Should you be uninitiated to the personality type of an attorney, then it can be difficult as a client to decipher the bad from the good or the professional from the sleazy operators.
By their very job description it is helpful for an attorney to be risk-averse, slightly pessimistic all the while personifying a singular focus on the targets and objectives of the case at hand.
As a client though, you should be in a position to notice some important red flags should they arise from the party that is intended to represent you and your interests. If these traits and characteristics do emerge, then action should be taken to ensure that the best possible candidate is standing up for you in a court of law.
Here is what you should be on the lookout for.
Hidden Bills and Fees
To begin with, an ideal attorney should always be up front with their client about the financial agreement that has been put in place. This is paramount on the part of the client because hidden bills and fees that later emerge illustrates a lawyer who is not working in the best interests of the party they are said to be representing. It is morally wrong to do so, but also raises serious questions about other conduct.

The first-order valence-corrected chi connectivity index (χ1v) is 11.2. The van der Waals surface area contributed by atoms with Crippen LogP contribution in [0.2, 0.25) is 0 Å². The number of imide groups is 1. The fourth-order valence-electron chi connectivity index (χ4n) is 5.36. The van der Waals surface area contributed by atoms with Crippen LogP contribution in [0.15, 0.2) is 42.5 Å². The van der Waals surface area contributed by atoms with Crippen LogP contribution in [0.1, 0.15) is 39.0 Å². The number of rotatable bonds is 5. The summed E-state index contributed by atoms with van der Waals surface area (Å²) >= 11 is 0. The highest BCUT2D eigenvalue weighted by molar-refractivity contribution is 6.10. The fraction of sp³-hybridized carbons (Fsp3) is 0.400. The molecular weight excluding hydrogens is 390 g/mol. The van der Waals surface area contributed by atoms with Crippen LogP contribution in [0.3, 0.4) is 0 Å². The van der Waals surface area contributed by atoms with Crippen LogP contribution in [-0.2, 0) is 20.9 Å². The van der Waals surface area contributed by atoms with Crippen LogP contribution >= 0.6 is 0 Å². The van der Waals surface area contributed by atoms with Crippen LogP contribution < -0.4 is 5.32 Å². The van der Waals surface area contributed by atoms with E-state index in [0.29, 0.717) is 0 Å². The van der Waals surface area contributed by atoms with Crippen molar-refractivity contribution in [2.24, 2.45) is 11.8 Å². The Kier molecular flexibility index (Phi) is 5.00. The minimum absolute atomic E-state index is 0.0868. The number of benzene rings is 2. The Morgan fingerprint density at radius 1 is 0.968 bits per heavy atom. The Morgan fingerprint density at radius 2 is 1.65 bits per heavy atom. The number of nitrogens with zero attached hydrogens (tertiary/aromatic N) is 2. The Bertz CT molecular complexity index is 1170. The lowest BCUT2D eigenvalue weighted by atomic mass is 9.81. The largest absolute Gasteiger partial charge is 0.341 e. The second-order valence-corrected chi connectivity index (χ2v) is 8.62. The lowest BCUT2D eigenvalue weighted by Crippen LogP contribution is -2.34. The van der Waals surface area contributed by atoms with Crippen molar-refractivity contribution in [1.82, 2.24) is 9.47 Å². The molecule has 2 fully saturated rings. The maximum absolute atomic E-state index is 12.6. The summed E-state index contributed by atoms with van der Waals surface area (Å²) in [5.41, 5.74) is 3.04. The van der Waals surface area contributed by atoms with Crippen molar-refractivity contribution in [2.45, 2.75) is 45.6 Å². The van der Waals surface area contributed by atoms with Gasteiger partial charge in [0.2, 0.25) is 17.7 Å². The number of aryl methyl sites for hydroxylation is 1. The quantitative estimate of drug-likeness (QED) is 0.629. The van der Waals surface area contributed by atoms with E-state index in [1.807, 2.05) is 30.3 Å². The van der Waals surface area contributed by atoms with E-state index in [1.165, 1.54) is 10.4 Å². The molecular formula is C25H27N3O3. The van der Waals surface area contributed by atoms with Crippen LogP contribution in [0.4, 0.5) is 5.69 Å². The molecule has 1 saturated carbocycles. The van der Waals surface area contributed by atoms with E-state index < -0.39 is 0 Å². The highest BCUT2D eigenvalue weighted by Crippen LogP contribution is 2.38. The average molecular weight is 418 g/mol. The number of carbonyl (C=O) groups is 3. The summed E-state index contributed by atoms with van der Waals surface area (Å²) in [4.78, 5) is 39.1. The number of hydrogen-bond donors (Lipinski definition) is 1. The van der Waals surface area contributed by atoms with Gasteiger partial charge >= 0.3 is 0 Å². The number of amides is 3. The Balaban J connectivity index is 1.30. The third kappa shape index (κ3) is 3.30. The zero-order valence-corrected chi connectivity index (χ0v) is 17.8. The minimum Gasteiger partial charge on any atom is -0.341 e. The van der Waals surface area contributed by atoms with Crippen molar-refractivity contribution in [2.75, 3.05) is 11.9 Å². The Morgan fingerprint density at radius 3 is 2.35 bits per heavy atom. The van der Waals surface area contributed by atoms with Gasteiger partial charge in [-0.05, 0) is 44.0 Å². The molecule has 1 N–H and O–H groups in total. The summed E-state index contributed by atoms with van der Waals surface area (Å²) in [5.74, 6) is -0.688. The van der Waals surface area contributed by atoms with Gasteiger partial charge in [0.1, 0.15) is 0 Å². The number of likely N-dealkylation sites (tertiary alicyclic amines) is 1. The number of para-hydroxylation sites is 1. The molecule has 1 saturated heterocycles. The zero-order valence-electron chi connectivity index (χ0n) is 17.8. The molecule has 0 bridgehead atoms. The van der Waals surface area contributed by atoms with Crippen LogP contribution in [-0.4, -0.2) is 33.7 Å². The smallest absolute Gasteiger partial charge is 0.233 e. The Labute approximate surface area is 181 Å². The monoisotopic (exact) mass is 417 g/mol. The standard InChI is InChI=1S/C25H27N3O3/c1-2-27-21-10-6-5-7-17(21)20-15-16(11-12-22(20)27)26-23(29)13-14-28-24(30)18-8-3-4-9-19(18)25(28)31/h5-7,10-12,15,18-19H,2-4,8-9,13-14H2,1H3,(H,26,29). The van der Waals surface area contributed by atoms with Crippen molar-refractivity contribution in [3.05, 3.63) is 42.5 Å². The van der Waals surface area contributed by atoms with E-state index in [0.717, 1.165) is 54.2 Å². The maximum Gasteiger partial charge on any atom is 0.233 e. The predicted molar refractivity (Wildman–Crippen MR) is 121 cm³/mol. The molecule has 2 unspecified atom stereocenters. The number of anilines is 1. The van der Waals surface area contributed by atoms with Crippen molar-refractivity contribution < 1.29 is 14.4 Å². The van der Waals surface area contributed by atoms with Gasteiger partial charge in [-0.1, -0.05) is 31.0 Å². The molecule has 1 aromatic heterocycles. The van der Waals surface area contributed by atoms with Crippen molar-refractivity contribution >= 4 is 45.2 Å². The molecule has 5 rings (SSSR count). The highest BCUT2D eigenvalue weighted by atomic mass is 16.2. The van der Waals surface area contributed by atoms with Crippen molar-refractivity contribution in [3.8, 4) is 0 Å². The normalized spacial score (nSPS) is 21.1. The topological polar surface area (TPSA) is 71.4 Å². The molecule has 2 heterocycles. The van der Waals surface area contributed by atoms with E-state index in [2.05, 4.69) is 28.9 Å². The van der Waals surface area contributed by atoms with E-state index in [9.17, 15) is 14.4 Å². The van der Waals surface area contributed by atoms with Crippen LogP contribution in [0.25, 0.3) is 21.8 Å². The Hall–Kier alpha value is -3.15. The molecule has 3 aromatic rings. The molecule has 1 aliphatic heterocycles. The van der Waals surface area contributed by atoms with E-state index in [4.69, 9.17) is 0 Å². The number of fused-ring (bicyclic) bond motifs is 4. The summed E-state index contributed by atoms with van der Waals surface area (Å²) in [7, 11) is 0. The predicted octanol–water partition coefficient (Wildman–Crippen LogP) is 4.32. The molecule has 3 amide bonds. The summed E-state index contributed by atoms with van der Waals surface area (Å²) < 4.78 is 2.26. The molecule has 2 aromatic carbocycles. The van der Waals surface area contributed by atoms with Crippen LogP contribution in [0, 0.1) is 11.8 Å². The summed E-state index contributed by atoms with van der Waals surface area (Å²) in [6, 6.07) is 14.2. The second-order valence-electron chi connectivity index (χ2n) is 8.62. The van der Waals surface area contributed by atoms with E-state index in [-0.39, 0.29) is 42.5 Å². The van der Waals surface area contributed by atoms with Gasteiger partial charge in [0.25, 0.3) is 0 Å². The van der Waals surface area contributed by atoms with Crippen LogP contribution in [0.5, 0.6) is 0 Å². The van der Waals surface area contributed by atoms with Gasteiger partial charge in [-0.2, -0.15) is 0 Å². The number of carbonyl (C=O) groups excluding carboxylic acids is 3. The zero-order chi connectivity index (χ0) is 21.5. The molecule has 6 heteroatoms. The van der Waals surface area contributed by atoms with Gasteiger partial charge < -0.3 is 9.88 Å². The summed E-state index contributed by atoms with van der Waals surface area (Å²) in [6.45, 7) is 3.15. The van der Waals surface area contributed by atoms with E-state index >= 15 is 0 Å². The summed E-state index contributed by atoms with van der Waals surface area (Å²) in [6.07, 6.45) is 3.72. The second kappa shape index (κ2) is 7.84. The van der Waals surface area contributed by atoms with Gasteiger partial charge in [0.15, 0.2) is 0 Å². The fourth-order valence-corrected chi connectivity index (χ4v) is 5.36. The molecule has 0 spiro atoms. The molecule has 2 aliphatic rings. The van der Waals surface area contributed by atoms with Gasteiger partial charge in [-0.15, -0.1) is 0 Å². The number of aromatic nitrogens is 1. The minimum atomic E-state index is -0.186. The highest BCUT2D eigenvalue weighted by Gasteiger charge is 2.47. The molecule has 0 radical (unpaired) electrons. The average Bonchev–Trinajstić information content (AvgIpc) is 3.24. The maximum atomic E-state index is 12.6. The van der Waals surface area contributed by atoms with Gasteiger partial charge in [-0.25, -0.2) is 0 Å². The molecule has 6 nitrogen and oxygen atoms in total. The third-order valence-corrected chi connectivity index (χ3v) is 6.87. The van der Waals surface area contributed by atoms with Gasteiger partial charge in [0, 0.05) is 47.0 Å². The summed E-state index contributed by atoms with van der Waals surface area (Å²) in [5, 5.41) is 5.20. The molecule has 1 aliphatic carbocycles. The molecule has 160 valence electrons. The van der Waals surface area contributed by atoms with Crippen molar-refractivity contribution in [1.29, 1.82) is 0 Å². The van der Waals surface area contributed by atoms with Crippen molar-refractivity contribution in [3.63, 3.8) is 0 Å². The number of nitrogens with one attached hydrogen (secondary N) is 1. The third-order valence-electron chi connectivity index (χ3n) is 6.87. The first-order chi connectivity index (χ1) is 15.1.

While bills and fees are tangible assets that can examined, the subject of authenticity is one of the great intangibles that is determined purely on a subjective basis. How an individual presents themselves and interacts with another is entirely down to their unique interpretation and the authenticity of an attorney can be difficult to judge without a series of consultations.
Ask some key questions to gauge their authenticity:
- Are they approachable and illustrate a key understanding of the facts of the case?
- Do they provide insight and strategy?
- Have they outlined their working conditions with clarity up front?
Should they fail these benchmarks, then their expertise and personality is probably not an ideal fit for you.
Lawyers have a reputation for enjoying a drink or two once they are off the clock and while this is perfectly acceptable in moderation, representatives that become sloppy, tardy and cut corners place their clients in grave risk. Attorneys will likely have multiple cases occurring simultaneously and although certain consultations might run overtime, lawyers who continually fail to meet schedules and timelines should be put on notice.